January 7, 2022
Techno has many beginnings, but let's start with the most obvious one: Kraftwerk. The German synth-pop inventors' 70s and 80s albums had an immeasurable impact, but we can certainly point to their lineage in Detroit. Techno's inventors all worshiped Kraftwerk, to the point that when the group played the Motor City in 1998, one producer thanked them for his career.
"I've always called my music techno, from day one," Juan Atkins once said. "Even with Cybotron, we called that techno." And if any one person invented techno, it's Atkins, whose first project, Cybotron, a duo with Rik Davies, was classed as electro in the early eighties. But that would change in 1988, with the release of Techno! The New Dance Sound of Detroit, featuring Model 500's "Techno Music"—another Atkins alias.
"The working title was The House Sound of Detroit," Atkins said in 2012. "I submitted my track—it was one of the last tracks submitted—called 'Techno Music.' Most of the artists on the album [said], 'We learned our craft from Juan Atkins.' Well, how can we call this house music? So, they changed the title."
This music was defiantly futuristic. "The future is really the most open-ended subject you can have," Atkins said in 1997. "It can be whatever you want it to be. You're not confined to any kind of parameter."
But techno was, and is, also in constant conversation with its antecedents. The electric jazz and fusion of Miles Davis and Herbie Hancock are key touchstones. Detroit's Underground Resistance titled a key 1992 track "Jupiter Jazz." And Carl Craig (also from Detroit—sense a pattern?) created the Innerzone Orchestra's Programmed (1999), an album steeped in Hancock's pre-Head Hunters work on Sextant.
Once techno left Detroit, it spread fast. In 1989, New Yorker Frankie Bones' track "Call It Techno" caught the spirit: "Computer noise and pounding bass/Hits you in the face/Like a hammer." But the New York techno records that turned heads belonged to Queens-bred Joey Beltram.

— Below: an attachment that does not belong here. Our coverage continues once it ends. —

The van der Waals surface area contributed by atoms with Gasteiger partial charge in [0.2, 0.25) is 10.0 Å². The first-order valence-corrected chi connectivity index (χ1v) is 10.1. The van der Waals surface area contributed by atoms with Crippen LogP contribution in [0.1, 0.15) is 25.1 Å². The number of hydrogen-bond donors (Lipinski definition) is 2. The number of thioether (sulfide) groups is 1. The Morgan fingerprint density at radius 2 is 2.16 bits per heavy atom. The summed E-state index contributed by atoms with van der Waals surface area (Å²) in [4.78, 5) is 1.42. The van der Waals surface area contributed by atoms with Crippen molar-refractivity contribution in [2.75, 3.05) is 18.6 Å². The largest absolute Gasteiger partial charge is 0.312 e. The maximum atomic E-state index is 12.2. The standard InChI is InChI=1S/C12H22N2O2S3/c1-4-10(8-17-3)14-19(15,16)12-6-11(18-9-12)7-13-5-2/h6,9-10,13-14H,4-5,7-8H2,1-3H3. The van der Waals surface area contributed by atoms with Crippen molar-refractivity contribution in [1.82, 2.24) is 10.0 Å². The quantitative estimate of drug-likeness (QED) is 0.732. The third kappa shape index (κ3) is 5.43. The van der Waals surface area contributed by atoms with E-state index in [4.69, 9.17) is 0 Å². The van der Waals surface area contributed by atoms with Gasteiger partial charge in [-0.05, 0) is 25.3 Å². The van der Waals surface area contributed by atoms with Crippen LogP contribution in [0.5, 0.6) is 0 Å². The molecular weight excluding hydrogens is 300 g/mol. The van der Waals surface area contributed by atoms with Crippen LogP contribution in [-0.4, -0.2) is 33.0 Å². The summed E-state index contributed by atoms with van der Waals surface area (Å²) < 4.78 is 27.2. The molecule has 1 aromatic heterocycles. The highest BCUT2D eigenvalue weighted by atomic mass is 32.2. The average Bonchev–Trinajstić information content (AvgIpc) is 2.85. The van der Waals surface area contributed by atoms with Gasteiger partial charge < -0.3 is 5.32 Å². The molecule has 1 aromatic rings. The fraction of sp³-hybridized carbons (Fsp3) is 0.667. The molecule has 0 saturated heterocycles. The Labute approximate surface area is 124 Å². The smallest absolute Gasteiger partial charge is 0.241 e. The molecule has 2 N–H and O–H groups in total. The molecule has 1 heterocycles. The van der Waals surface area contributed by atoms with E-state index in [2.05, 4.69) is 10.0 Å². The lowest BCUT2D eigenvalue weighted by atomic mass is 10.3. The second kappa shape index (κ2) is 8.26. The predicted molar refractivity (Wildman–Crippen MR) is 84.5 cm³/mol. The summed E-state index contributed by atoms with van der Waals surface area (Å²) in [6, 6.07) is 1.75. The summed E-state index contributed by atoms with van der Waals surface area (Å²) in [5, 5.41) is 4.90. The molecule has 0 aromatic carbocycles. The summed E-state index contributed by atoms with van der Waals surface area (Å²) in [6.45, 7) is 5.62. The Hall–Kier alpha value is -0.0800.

His Volume 1 EP, in 1990, featured the landmark "Energy Flash." Even more explosive was 1991’s “Mentasm,” by Second Phase, a.k.a. Beltram and Mundo Muzique (born Mike Mundo). For a while, nearly everyone who made techno worked audible variations on the "Hoover" noise at "Mentasm's" center. "People were making different sounds by fucking with the waveform and the attacks on it," says Adam X.
Techno's real home overseas was Berlin. Tresor, the club and label, booked and released numerous Motor City producers, from Atkins to Blake Baxter to Jeff Mills. "You felt this alliance," Tresor founder Dimitri Hegemann said in 2002. "Tresor was the first to invite Detroit DJs to Berlin and bring techno to Europe. They helped develop the music a lot. They really influenced it. but we also assisted them, we gave them a space."
Berlin became a mecca for techno—and in the early 2000s, it became its de facto home, particularly as numerous American DJs and producers moved there in the wake of the era's rave crackdown. In 2002, one DJ told The Wire, "There's too many DJs in Berlin."
The sound du jour in Berlin during the mid-2000s was minimal techno—pioneered by Robert Hood and Daniel Bell in the 90s, both from, you guessed it, Detroit. Hood is a former member of Underground Resistance. But Berlin plays a decisive role there, too, thanks to Basic Channel's run of mysterious, hazy, and entropic 12-inches from the 90s, among others. But the 2000s' minimalism, while often artful and cunning—see the Perlon catalog—was also widely criticized for being too intellectual and arty, missing the music's sweaty essence.
In some ways, it resembled a thumping variation on IDM—or "intelligent dance music," the unfortunately named listening-first style. The term comes from the two Artificial Intelligence compilations that Warp Records issued in the mid-90s. Their lineups tell the tale: Aphex Twin, Autechre, Dr. Alex Paterson (the Orb's leader), Speedy J. The music wasn't intended for dancing, per se.
"I prefer it when people stand around," Richard James, a.k.a. Aphex Twin, told Spin in the mid-90s. "It's amusing hearing what tracks people like shagging to, but I don't care what people think."
Thankfully, most techno artists do want people to move. In the 2010s, the big move has been to emphasize the industrial/EBM (electronic body music, a la Front 242) side of techno, which is sizable—Jeff Mills played in the industrial group Final Cut before moving into techno full time. DJs like Helena Hauff and Nene H have been playing some of the most blistering sets around by commingling two kinds of hard, dark music together. Far from simple or limited, techno has proven a widely varied and variable template.
Words By Michaelangelo Matos